If you knew Susie -- the sequence of the orangutan genome
The direct ancestors of orang-utans were once widely distributed in south-east Asia but the two modern orang-utan species are confined to the islands of Sumatra and Borneo. Both species are endangered, largely as a consequence of destruction of their rainforest habitat. The orang-utans are the only great apes that spend most of their time in trees. Nevertheless, the species share a number of features with other apes: they are adept in their use of tools and live in complex social groups that show evidence of cultural learning. A wide-ranging international consortium has now presented the full genomic sequence of a female Sumatran orang-utan named Susie. An analysis of the sequence reveals the orang-utan genome to be remarkably stable: it has suffered far fewer duplication events than the human or chimpanzee genome. As a result of the slow rate of genomic evolution, the orang-utan is genetically closest to a putative ancestral great ape. Comparing the new sequence with that of the human genome and other mammalian genomes thus provides unique insights into the evolution of man. Kosiol has examined a total of nearly 14,000 human genes that are also found in the orang-utan, chimpanzee, macaque and dog genomes. She was able to show that genes involved in two processes have been particularly subject to natural selection in primate evolution: visual perception and the metabolism of glycolipids. Intriguingly, defects in glycolipid metabolism are known to be associated with a number of neurodegenerative diseases in humans. "Changes in lipid metabolism may have played a big part in neurological evolution in primates, as well as being involved in the diversity of diets and life history strategies," Kosiol believes. "Apes, especially orang-utans, have slower rates of reproduction and much lower energy usage than other mammals. It would be very valuable to sequence more primate genomes to enable more comparative analysis of this kind and thus help us understand the evolution of primates and our own species."
In fact, the scientists have accomplished far more than merely sequencing a single genome. Taking advantage of the new next generation sequencing technologies, they also sequenced the genomes of ten additional orang-utans, five from Sumatra and five from Borneo. Examining all the sequences together permits an estimate of when the two species separated from one another – about 400,000 years ago, which is considerably more recent than previously believed – and enables an assessment of the diversity among them. The surprising finding is that the Sumatran orang-utan is genetically much more variable than its close cousin on Borneo despite now having a much smaller population. There are thought to be about 40,000-50,000 Bornean orang-utans left in the wild but the Sumatran orang-utan is believed to number only 7,000-7,500 individuals and the International Union for Conservation of Nature lists the species as critically endangered. As Kosiol says, "the greater diversity of Sumatran orang-utans compared with Bornean orang-utans could be very important for conservation efforts. We need to do all we can to maintain the diversity of both species."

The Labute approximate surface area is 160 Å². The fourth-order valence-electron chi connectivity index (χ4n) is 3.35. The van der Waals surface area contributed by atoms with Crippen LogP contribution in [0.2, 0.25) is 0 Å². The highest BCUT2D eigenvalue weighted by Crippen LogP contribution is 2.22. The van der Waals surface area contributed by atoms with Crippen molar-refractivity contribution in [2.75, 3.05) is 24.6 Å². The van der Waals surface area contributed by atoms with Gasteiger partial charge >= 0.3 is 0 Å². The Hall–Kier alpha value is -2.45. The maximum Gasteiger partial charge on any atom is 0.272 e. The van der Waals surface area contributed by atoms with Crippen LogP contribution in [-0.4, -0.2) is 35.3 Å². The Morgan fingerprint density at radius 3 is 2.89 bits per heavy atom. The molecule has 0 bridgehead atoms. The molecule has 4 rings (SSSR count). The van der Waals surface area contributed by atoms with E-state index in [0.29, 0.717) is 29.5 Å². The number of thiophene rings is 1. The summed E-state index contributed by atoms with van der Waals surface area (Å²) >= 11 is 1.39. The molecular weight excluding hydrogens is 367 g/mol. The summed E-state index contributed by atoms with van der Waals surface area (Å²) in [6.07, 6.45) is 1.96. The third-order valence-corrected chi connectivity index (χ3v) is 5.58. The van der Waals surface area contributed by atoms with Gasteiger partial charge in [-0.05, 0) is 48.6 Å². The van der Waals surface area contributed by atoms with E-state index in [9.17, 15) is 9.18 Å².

Articles on the same topic
- Scientists determine what makes an orangutan an orangutanThu, 27 Jan 2011, 12:23:31 EST
- LSU's Mark Batzer decodes orangutan genomeThu, 27 Jan 2011, 9:05:06 EST
- Orangutan DNA more diverse than human's, remarkably stable through the agesWed, 26 Jan 2011, 13:44:14 EST
- Genome analysis outlines variations in orangutans of Borneo, SumatraWed, 26 Jan 2011, 13:44:06 EST
- Genetic archaeology finds parts of our genome more closely related to orangutans than chimpsWed, 26 Jan 2011, 13:43:58 EST
- Scientists determine what makes an orangutan an orangutanfrom Science BlogThu, 27 Jan 2011, 13:31:43 EST
- Orangutan genome 'evolved slowly'from BBC News: Science & NatureThu, 27 Jan 2011, 2:01:45 EST
- Study: Humans, orangutans in genetic linkfrom UPIWed, 26 Jan 2011, 18:00:36 EST
- Gene study shows way to help save orangutansfrom Reuters:ScienceWed, 26 Jan 2011, 17:10:09 EST
- Orangutan's genetic sequence for life decodedfrom MSNBC: ScienceWed, 26 Jan 2011, 16:31:20 EST
- Genome analysis outlines variations in orangutans of Borneo, Sumatrafrom Science DailyWed, 26 Jan 2011, 14:33:51 EST
- If you knew Susie: The sequence of the orangutan genomefrom Science DailyWed, 26 Jan 2011, 14:33:50 EST
- Orangutan DNA more diverse than human's, remarkably stable through the agesfrom Science DailyWed, 26 Jan 2011, 14:33:43 EST
- Genetic archaeology finds parts of human genome more closely related to orangutans than chimpsfrom Science DailyWed, 26 Jan 2011, 14:33:42 EST
- Orangutan DNA More Diverse than Human's, Remarkably Stable Through the Agesfrom Newswise - ScinewsWed, 26 Jan 2011, 13:36:35 EST
- Genome sequenced: Orangutan DNA more diverse than human's, remarkably stable through the ages (w/ Video)from PhysorgWed, 26 Jan 2011, 13:36:05 EST
- Genetic archaeology finds parts of our genome more closely related to orangutans than chimpsfrom PhysorgWed, 26 Jan 2011, 13:35:52 EST
- Mission Accomplished: Orangutan Genome Decodedfrom Live ScienceWed, 26 Jan 2011, 13:32:00 EST
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